Speaking of making progress, there are two main ways you can get back on track if you’ve defaulted on your student loans: rehabilitation and consolidation.
Student Loan Rehabilitation
This is a pretty simple federal program designed to help you keep your Four Walls (food, utilities, shelter and transportation) covered while you slow way down on your school loans. You’ll likely need to show proof of income and expenses. And depending on the numbers, your loan servicer will figure out your monthly payment. (Your payment could drop to as low as $5 a month.)2
The goal with rehabilitation is to get out of default by making nine on-time payments within 10 consecutive months. Once you do that, the default status will be removed from your credit report. But remember, this is just a temporary plan to help you get back on your feet—not something to depend on long term.
Student Loan Consolidation
The other way to end a default is through student loan consolidation, but this is only available for federal student loans. The word consolidation comes up a lot when you’re talking about debt relief, but we want you to hear one thing loud and clear—student loans are the only kind of debt consolidation we’d ever recommend you consider.
When you consolidate, your new lender pays off your old loans, putting an end to the default status on those loans. You get a new loan structure, including a fixed interest rate and maybe even a lower payment.
But consolidating usually extends the length of your loan, which means you’ll actually pay more over time. So, it’s mostly a question of motivation. Would you rather attack several small loans (with possibly variable interest rates) or one larger loan (with a fixed rate)?
Just remember: If you do choose to consolidate your student loans, you need to pay more than the minimum payment. Seriously, you don’t want to be in debt any longer than you have to be!
Avoid Student Loan Relief Scams
If you’re struggling with your student loans right now, you need to be careful of those punks who are all about taking advantage of your situation for their profit. It’s disgusting. But it happens.
One of the easiest ways to avoid scams (including student loan forgiveness scams) is to not believe every website claiming to help you with your loans—and definitely don’t give out your personal information willy-nilly. When in doubt, the Federal Student Aid website is your source of truth (especially for applications).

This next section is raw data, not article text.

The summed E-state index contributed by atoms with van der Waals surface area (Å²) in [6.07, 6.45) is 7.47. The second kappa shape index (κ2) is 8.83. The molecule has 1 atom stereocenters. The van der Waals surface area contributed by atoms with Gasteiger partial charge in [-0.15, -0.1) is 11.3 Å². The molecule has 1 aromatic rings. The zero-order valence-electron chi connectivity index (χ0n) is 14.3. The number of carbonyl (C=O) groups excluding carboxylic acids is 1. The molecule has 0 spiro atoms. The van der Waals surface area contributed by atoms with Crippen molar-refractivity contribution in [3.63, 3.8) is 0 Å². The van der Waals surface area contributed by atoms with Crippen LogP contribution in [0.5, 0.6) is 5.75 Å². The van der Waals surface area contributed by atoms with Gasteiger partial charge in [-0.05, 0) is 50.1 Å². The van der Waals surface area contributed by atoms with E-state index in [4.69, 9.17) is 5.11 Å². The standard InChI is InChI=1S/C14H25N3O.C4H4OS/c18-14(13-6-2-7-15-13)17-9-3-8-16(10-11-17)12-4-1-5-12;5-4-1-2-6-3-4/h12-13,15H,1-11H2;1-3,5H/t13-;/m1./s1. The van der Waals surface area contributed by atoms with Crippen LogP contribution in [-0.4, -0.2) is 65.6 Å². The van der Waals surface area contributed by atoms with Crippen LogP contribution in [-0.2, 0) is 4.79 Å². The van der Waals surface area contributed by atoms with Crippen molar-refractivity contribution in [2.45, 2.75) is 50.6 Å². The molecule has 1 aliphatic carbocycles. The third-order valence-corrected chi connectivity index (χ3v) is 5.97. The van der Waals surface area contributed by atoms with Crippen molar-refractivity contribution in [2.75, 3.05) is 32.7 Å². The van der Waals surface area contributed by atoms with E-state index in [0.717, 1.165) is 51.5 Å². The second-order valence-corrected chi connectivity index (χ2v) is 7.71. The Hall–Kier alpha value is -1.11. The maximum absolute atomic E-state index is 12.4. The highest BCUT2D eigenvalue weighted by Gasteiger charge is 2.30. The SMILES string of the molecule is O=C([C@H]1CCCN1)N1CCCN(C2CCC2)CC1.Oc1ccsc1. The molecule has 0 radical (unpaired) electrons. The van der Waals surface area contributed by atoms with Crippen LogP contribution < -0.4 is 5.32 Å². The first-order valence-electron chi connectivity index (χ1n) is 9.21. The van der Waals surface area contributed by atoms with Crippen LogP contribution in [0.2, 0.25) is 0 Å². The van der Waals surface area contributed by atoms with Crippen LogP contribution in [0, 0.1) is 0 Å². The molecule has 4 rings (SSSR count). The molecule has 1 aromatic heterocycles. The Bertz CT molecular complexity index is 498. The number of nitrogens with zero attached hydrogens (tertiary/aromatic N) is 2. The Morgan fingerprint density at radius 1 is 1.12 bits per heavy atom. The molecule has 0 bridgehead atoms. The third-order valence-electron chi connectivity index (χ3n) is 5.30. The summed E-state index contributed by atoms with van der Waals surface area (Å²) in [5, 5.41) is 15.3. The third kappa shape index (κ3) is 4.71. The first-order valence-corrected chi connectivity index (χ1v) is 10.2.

Also, watch out for anything that charges you fees to help you with your student loans. All of the federal programs we talked about are available for free. And even refinancing (the right way) has no up-front charge.
And steer clear of “debt settlement” businesses. They dress up like debt consolidation, but the two are not the same. Most debt settlement companies make big promises about helping reduce or eliminate your debt, and they charge you big fees up front.
But what happens next? They often take your money and run, leaving your student loans unpaid, your bank account emptier thanks to their fees, and your life in a heap of trouble.
Trending Topics in the News on Student Loan Help
Want to read more trending topics on student loan help? Check out these articles:
Student Loan Forgiveness Application: Everything You Need to Know
Biden’s Plan to Cancel Student Loan Debt
Can Joe Biden Forgive Student Loans?
Student Loan Relief Is Ending in 2022
The Best Option for You
Okay, so there’s all the info. But you still need help with your student loans. Where do you even start?
Take a deep breath. These loans feel massive, but they will not defeat you. You have what it takes to get out from under the debt and move forward with your life. You really do.
But listen, the solution is not running after programs that might help or waiting on the government to forgive your student loans. The solution is you. You can pay off all your student loan debt yourself—and faster than you thought possible.
Get on a budget. You need to see what your money situation really is. You might be surprised by how much you’re spending in some areas. Make sure you’re covering the essentials, then tell the extras goodbye (for now) so you can focus your money on getting out of this debt.
We know you’re stressed, and budgeting might seem like one more thing to stress about, but it doesn’t have to be hard or horrible. Try out our budgeting app, EveryDollar. It’s easy to use and free.
See if refinancing will work for you. With the right lender, you can get a better interest rate and a shorter term. Wow! That feels better, right?
No matter what, we want you to pay off your student loans. Get them out of your life so you can move on with your life! To do that, you’ll need that budget and some belief. In yourself.
Listen, we believe in you. It might be hard, but you can (and you will) be student loan debt-free. You. Will.
Guide to Getting Rid of Your Student Loans